MARTINŮ: Concerto for 2 Violins & Orchestra. Rhapsody-Concerto for Viola & Orchestra. Concerto for 2 Pianos & Orchestra / Deborah Nemtanu, Sarah Nemtanu, vln; Magali Demesse, vla; Momo Kodama, Mari Kodama, pno; Orchestre Philharmonique de Marsaille; Lawrence Foster, cond / Pentatone Classic 5186658
The imaginative and always inventive Bohuslav Martinů gets a modern makeover in this new release. In the first piece, written in 1950, gone are the Bohemian-Slavic references in many of his scores: none of the slightly asymmetric phrasing one heard in earlier works is present. Here, all is crisp and clean, with a no-reading reading that presses forward with an almost relentless drive. In its own way it’s exciting, however, and both the soloists and orchestra play with flawless technique.
Happily, the Bohemian spirit is present in this performance of the Rhapsody-Concerto for Viola, a solo-instrument work featuring the fine playing of one Magali Demesse. Conductor Lawrence Foster imbues this work with Eastern European warmth, and Demesse responds in kind. She is particularly fine in the expressive latter part of the first movement with her tasteful use of portamento.
The duo-piano concerto, somewhat splashier than normal for Martinů, revels in chromatic movement and frequent key changes within bars. This gets a fine reading from Foster and his soloists, the piano duo of Momo and Mari Kodama. The orchestration is quite unique in its coloring, and in addition has a good amount of jazz syncopation about it, a rare thing for the normally quite classical-oriented Martinů (though he did write a jazz suite earlier). Indeed, much of the chromatic movement here seems to take its cue from contemporary jazz of the time (1943); you can find my detailed analysis of this work in my online book, From Baroque to Bop and Beyond. I’m guessing that jazz-classical aficionados haven’t yet fully discovered or embraced this work simply because it is so much denser and more complex than the mostly-crappy Gershwin Piano Concerto in F, so popular because it’s much more accessible to the general public. Martinů also introduces a quasi-blues swagger into the second movement, even in the orchestral part, which Foster conducts excellently. With somewhat more jazz-oriented soloists, this performance might really have swung. The Kodamas try their best, bless them, but simply don’t have the kind of feeling one would have gotten from a duo of, say, Friedrich Gulda and Chick Corea, who played a duo-concert back in the 1980s.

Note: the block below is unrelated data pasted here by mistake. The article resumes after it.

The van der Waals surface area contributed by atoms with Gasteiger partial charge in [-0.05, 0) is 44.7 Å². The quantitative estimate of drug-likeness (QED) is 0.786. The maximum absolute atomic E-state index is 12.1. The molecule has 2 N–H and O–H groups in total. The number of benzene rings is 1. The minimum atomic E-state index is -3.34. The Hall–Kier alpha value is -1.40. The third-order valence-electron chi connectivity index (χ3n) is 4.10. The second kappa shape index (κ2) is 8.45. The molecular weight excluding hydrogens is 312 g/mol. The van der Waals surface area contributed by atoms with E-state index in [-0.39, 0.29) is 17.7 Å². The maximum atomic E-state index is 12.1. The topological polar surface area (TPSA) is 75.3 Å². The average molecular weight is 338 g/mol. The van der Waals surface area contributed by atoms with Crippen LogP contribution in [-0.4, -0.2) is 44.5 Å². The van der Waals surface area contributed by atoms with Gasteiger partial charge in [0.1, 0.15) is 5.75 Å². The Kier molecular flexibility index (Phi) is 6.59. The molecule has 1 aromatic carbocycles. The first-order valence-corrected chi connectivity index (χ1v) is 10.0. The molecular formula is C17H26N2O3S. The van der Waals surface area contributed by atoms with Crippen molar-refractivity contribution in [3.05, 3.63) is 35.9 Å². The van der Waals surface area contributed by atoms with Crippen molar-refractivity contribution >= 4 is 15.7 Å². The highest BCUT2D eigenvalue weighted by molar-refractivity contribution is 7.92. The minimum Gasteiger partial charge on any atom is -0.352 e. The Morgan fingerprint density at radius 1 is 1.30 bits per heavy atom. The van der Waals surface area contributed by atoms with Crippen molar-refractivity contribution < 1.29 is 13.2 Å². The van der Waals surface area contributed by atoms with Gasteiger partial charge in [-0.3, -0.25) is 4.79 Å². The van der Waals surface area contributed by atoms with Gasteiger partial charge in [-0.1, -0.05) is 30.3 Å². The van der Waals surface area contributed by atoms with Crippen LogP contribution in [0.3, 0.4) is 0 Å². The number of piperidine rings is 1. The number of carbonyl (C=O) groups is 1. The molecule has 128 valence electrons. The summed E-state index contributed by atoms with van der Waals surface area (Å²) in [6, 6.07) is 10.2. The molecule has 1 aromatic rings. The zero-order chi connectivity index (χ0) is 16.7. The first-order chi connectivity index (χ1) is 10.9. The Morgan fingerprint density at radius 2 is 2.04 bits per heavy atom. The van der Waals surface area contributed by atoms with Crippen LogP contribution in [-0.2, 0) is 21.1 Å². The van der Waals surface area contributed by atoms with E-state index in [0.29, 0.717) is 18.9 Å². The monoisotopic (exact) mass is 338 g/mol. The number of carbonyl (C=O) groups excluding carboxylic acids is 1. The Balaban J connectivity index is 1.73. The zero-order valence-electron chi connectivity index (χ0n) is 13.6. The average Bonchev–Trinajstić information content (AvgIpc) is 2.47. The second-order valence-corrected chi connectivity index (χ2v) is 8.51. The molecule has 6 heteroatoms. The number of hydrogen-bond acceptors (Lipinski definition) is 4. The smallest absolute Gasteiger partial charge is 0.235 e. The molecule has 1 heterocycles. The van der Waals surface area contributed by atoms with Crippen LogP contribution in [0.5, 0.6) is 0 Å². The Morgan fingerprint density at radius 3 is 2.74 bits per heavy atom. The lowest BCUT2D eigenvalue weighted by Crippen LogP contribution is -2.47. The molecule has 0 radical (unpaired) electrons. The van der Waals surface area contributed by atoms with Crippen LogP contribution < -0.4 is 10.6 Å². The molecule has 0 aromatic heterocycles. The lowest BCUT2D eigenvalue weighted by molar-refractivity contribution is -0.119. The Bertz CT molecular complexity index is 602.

The last movement, a bit less jazz-inflected than the first two and played in a fast 3, skips along at a lively pace but still fits in with the preceding music. Foster gets a lot of credit for drawing such an elastic reading from his French orchestra. Clearly, this is the most masterful and original piece of the three on this CD. Very highly recommended!
—© 2018 Lynn René Bayley
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